So far, no research shows a direct link between the hormones associated with menopause and a greater propensity for irritability. This is actually good news in a way, because it points to an origin that relates to outlook, perspective and personal management of this milestone—all modifiable factors.
When I started to notice getting my grumpiness on more often than usual, I went to my doctor for advice on hormone replacement therapy (HRT). I told him I’ve witnessed women completely losing it at work – yelling at people and throwing tantrums. I didn’t want to be that women! He gave me some great advice I’ll never forget.
“You don’t need drugs for this. Just don’t be THAT woman and get mental control over your emotions. You have a choice!”
At first I thought “You’re joking, right!?” but after giving it some thought, he’s right. I can take other actions besides letting it all fly out my mouth because I feel like it. When I feel like losing it, I just acknowledge how I feel and give myself the OK that I feel angry. However, I replace my reaction to anger with another action like going for a walk, punching my bed (yes, I’ve done that), or meditating. At first these activities didn’t give me the same sense of relief as ‘losing it’ but its way better on my coworkers, friends, and family. I just give my husband and warning that I’m struggling with my mood so he gives me some space and the rest of my mental health falls into place, along with a glass of wine of course.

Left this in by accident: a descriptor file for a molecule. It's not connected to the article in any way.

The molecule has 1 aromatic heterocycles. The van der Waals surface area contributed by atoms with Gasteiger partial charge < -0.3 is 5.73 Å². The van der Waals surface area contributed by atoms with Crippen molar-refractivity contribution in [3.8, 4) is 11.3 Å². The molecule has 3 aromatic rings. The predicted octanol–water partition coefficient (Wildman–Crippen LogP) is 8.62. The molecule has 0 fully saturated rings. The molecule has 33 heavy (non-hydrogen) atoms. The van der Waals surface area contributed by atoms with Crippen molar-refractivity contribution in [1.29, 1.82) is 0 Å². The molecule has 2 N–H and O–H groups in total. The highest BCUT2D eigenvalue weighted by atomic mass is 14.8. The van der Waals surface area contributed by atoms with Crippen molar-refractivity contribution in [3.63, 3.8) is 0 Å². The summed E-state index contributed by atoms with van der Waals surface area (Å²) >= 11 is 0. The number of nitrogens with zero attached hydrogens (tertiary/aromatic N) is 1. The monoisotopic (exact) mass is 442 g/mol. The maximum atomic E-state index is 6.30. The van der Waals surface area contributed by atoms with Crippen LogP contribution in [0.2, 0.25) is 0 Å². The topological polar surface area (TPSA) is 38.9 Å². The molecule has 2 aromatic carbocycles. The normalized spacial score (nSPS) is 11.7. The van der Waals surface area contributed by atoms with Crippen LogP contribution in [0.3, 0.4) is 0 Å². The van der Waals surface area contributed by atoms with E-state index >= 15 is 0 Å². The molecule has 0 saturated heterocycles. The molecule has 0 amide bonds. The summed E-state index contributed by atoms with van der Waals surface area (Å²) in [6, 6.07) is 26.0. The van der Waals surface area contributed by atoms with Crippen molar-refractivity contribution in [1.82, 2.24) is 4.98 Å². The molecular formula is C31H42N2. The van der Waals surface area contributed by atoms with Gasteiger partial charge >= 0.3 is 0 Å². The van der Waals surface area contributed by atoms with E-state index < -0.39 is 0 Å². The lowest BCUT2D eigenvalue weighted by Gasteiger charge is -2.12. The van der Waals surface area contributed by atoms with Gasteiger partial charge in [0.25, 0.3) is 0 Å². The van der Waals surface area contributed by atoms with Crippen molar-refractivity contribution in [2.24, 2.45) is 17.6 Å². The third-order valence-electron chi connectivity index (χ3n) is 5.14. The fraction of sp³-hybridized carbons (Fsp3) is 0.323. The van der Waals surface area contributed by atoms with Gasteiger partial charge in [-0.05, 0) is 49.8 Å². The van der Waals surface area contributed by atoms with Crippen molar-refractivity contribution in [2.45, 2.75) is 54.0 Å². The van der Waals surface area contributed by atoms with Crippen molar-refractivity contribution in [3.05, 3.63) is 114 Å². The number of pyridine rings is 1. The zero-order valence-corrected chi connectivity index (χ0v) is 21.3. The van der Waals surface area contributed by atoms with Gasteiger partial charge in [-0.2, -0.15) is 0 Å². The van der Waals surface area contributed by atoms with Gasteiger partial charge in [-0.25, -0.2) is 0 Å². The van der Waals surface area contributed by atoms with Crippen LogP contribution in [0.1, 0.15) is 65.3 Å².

Menopause May Not Be Causing the Irritability
Suppose us women or our family notices that we’ve been rather grouchy lately. We must ask ourselves first if there’s been any event that surfaced at around the time we began menopause or sometime not long after, that could be responsible for our edginess. The timeline of menopause and the stressful situation could just be a coincidence so let’s not fall into the trap of blaming all grrrr moments on menopause.